An October 2008 study by the American Institutes for Research found that San Francisco’s plan boosted spending on high-poverty middle and high schools and “showed progress toward closing the [teacher] experience gap.”
But Rutgers University professor Bruce Baker found that in the two weighted student funding districts he examined – Houston and Cincinnati – the distribution of funds to schools was not significantly more directed at student need than in other large urban districts in the same states.
Seattle has abandoned weighted student funding, citing complaints that it was too complex, cumbersome, and decentralized.
Michael Rebell, executive director of the Campaign for Educational Equity at Teachers College in New York, worries that weighted student funding can be a smokescreen to distract from the question of adequacy: whether urban districts like Philadelphia have enough money to begin with. That’s a potential pitfall here, where school funding levels per student fall $5,000 below the adequacy target set by the state.
“If you don’t have enough basic revenue in the system, by weighting, even if it’s a fair weight for concentrations of poverty – and a fair weight would be a pretty heavy one in my mind – there’s a concern that you’re fighting over the scraps at the table,” said Rebell.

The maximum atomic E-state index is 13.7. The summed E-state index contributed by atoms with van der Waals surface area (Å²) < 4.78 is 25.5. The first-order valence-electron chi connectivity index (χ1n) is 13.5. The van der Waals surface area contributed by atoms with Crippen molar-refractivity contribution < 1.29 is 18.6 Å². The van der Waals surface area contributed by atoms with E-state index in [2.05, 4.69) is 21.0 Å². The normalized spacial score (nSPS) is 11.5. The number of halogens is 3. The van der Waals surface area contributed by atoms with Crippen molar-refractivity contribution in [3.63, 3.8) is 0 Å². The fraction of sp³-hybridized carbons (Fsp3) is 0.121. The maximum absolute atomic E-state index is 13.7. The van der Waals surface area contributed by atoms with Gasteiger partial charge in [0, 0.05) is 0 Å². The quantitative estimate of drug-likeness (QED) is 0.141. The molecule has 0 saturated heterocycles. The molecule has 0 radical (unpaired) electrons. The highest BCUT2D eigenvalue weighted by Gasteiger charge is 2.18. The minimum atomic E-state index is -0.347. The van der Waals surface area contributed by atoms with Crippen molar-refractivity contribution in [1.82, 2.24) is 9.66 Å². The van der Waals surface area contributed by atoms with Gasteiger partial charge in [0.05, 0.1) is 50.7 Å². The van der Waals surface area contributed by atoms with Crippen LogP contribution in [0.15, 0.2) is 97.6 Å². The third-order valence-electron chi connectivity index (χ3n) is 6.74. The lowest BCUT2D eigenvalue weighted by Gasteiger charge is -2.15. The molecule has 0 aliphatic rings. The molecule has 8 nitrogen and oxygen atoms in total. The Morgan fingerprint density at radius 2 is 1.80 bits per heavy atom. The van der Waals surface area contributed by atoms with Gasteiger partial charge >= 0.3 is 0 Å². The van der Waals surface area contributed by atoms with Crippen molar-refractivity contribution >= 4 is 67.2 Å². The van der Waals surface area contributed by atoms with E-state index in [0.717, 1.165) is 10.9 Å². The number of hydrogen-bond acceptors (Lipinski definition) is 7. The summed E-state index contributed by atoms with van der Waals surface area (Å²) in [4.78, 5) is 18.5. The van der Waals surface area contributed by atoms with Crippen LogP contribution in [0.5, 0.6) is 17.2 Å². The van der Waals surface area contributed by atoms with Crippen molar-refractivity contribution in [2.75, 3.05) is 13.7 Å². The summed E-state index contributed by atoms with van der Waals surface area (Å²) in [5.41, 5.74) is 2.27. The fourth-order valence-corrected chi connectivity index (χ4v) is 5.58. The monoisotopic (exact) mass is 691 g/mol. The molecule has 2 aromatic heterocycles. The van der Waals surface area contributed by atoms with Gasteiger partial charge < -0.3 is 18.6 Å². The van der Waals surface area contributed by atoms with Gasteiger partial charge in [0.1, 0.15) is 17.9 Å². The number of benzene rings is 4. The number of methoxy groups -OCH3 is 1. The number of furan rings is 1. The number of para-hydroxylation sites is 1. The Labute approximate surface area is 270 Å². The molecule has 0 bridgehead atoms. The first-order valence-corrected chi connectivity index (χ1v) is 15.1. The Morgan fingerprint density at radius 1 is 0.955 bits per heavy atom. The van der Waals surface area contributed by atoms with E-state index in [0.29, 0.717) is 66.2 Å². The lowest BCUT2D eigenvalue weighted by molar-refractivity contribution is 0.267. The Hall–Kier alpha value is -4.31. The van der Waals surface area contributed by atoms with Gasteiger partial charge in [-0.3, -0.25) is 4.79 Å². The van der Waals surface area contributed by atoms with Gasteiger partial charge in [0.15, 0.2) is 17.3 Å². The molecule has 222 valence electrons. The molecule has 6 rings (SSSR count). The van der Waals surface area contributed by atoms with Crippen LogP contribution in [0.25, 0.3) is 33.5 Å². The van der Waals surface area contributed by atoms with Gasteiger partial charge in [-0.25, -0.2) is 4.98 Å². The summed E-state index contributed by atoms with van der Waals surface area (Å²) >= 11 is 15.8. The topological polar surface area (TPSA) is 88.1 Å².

On the other hand, conservatives often argue that troubled urban schools are poorly managed rather than underfunded. Ouchi, a scholar of management whose focus has shifted to education in recent years, maintains that greater efficiency is the key to successful schools.
Rebell and Baker expressed concern that weighted-funding formulas are often politically driven and not based on research. Cincinnati, for example, has added a weight for gifted and talented students.
Philadelphia Federation of Teachers President Jerry Jordan has not yet taken a position on weighted student funding but shares Rebell’s concerns about adequacy. The PFT has two representatives on the citywide planning committee.
“What I have a problem with is when schools are blamed: it’s your choice, you closed the library,” said Jordan. “Money can always be spent more wisely. But when kids in urban centers and rural districts are still in many cases getting 50 percent less … than students in affluent suburbs, I have a very hard time believing they are getting adequate funding. We still have the phenomenon where kids with the greatest needs are getting the fewest resources.”